I'm intrigued by this family (they belong to friends of mine), since they have such an extraordinary photographic history (what I've shared here is only the tip of the iceberg). Their forebears were at the cutting edge of lithographic and photographic technology back in the second half of the 19th Century, and so many of the family photos taken in a studio in Camberwell bear the family name of Hart...which makes me wonder if a member of this Hart family had opened a photographic studio in the area.
I'm sure that SOMEONE on this erudite forum will have some information for me!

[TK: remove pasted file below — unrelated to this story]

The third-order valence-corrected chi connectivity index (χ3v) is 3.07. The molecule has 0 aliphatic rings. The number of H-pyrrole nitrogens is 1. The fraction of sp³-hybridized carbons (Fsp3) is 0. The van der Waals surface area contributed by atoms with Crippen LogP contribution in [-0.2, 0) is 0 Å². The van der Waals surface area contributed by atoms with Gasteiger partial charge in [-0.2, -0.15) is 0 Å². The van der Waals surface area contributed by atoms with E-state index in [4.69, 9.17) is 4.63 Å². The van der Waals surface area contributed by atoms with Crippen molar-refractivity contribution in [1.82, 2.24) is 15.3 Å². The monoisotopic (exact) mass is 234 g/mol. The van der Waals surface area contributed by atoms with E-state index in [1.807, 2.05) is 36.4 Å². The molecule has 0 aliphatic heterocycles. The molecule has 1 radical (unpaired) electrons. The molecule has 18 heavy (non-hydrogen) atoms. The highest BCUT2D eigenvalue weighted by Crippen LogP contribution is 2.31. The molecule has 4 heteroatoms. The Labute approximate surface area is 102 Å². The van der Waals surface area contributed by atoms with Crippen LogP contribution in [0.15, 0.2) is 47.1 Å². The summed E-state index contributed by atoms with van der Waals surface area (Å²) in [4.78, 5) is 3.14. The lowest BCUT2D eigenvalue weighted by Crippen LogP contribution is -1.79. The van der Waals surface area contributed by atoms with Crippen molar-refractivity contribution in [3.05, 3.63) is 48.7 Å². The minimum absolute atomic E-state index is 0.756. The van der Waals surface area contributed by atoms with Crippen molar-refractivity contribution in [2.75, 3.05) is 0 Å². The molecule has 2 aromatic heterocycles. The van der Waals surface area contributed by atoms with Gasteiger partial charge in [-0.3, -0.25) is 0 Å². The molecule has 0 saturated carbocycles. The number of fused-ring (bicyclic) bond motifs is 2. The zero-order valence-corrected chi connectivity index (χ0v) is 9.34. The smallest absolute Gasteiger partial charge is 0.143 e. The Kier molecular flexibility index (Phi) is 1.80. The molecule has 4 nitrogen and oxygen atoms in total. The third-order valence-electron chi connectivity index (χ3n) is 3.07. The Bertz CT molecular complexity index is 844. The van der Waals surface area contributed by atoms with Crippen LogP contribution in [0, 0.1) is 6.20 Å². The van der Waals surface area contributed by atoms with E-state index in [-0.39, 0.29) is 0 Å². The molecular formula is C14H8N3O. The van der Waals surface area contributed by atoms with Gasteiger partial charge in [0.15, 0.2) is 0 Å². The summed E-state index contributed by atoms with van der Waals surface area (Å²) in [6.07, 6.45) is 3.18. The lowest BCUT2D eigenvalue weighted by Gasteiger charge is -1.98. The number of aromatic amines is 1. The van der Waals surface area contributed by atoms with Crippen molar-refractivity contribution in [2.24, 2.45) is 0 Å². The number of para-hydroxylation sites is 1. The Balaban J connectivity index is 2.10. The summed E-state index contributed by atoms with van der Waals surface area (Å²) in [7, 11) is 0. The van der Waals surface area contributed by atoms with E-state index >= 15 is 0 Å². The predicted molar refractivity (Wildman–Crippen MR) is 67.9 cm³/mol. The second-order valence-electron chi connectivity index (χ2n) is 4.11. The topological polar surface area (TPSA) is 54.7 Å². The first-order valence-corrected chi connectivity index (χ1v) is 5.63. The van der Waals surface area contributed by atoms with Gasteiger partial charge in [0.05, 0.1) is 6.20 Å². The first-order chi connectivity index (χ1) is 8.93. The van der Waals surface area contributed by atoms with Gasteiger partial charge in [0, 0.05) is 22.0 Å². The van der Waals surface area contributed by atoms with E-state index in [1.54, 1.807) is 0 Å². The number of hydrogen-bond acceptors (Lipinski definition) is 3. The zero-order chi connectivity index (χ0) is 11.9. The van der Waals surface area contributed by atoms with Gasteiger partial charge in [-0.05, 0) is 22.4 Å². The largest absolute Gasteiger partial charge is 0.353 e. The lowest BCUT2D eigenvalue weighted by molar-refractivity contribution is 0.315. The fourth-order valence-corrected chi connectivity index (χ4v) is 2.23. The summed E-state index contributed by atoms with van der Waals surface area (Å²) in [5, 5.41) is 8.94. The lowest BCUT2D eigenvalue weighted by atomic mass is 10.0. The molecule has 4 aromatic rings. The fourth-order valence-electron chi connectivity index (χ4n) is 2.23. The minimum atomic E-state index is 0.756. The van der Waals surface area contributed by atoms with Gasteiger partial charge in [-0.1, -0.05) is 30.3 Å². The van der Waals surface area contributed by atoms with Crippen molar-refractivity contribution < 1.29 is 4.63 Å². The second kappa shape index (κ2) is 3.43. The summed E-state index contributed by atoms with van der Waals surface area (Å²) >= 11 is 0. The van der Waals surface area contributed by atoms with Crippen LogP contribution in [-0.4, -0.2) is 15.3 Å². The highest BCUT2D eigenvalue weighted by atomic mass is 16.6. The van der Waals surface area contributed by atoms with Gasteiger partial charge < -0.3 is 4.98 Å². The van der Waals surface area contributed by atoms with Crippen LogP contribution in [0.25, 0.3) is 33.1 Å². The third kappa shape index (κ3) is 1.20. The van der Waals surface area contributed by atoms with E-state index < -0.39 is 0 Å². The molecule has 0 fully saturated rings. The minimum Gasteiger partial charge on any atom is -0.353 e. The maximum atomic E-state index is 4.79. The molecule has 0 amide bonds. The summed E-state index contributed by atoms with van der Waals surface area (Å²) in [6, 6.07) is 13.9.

Many thanks to you all of you.
05-12-2008, 7:26 PM
Here's my guesses:
Picture 1 During WWI.
Picture 2 c.1919-20 - before the dropped waists came in and before cloches
Picture 3 1943-46
06-12-2008, 1:47 PM
I think the first marriage is about 1915-16. Just prior to the Great War, the "hobble" skirt and the Neo-Regency high waist had gone out, and at the start of the war skirts got a little shorter as women became more active. By the end of 1916, a very military look was fashionable for women (noticeable a bit in the first photo here with the braiding around collars and contrasting pockets), and the "barrel-line" came in, where the skirts flared out more - not a flattering time even for fashion illustrations.